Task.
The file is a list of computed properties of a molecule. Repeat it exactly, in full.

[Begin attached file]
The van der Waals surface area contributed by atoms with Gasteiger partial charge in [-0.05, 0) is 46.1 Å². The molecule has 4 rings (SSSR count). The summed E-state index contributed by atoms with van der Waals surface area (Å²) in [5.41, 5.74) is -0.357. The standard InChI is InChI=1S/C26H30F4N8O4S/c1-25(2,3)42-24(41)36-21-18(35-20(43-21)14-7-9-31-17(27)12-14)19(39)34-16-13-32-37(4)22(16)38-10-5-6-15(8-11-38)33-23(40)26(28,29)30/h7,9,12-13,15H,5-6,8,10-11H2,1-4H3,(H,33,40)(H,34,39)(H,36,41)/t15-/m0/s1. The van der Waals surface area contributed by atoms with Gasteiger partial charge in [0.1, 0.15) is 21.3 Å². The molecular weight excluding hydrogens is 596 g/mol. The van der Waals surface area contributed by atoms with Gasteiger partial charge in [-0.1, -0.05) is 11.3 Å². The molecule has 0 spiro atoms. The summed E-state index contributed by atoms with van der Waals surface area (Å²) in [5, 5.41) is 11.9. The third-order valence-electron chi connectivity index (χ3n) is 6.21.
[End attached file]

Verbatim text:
The van der Waals surface area contributed by atoms with Gasteiger partial charge in [-0.05, 0) is 46.1 Å². The molecule has 4 rings (SSSR count). The summed E-state index contributed by atoms with van der Waals surface area (Å²) in [5.41, 5.74) is -0.357. The standard InChI is InChI=1S/C26H30F4N8O4S/c1-25(2,3)42-24(41)36-21-18(35-20(43-21)14-7-9-31-17(27)12-14)19(39)34-16-13-32-37(4)22(16)38-10-5-6-15(8-11-38)33-23(40)26(28,29)30/h7,9,12-13,15H,5-6,8,10-11H2,1-4H3,(H,33,40)(H,34,39)(H,36,41)/t15-/m0/s1. The van der Waals surface area contributed by atoms with Gasteiger partial charge in [0.1, 0.15) is 21.3 Å². The molecular weight excluding hydrogens is 596 g/mol. The van der Waals surface area contributed by atoms with Gasteiger partial charge in [-0.1, -0.05) is 11.3 Å². The molecule has 0 spiro atoms. The summed E-state index contributed by atoms with van der Waals surface area (Å²) in [5, 5.41) is 11.9. The third-order valence-electron chi connectivity index (χ3n) is 6.21.